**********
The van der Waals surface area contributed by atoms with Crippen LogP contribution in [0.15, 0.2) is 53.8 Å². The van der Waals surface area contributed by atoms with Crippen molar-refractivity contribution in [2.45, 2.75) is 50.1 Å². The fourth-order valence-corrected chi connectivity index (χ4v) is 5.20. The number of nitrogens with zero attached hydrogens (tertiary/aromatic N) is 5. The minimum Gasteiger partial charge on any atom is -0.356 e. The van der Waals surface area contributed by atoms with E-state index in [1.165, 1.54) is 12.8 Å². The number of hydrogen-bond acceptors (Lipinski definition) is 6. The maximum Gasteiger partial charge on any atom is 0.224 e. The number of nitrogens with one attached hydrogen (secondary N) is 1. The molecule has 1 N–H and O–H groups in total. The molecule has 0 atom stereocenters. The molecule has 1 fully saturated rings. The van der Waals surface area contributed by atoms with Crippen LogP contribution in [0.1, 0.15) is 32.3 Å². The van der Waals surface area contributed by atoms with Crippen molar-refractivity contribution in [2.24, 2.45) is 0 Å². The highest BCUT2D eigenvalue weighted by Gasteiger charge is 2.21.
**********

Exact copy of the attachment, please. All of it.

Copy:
The van der Waals surface area contributed by atoms with Crippen LogP contribution in [0.15, 0.2) is 53.8 Å². The van der Waals surface area contributed by atoms with Crippen molar-refractivity contribution in [2.45, 2.75) is 50.1 Å². The fourth-order valence-corrected chi connectivity index (χ4v) is 5.20. The number of nitrogens with zero attached hydrogens (tertiary/aromatic N) is 5. The minimum Gasteiger partial charge on any atom is -0.356 e. The van der Waals surface area contributed by atoms with E-state index in [1.165, 1.54) is 12.8 Å². The number of hydrogen-bond acceptors (Lipinski definition) is 6. The maximum Gasteiger partial charge on any atom is 0.224 e. The number of nitrogens with one attached hydrogen (secondary N) is 1. The molecule has 1 N–H and O–H groups in total. The molecule has 0 atom stereocenters. The molecule has 1 fully saturated rings. The van der Waals surface area contributed by atoms with Crippen LogP contribution in [0.1, 0.15) is 32.3 Å². The van der Waals surface area contributed by atoms with Crippen molar-refractivity contribution in [2.24, 2.45) is 0 Å². The highest BCUT2D eigenvalue weighted by Gasteiger charge is 2.21.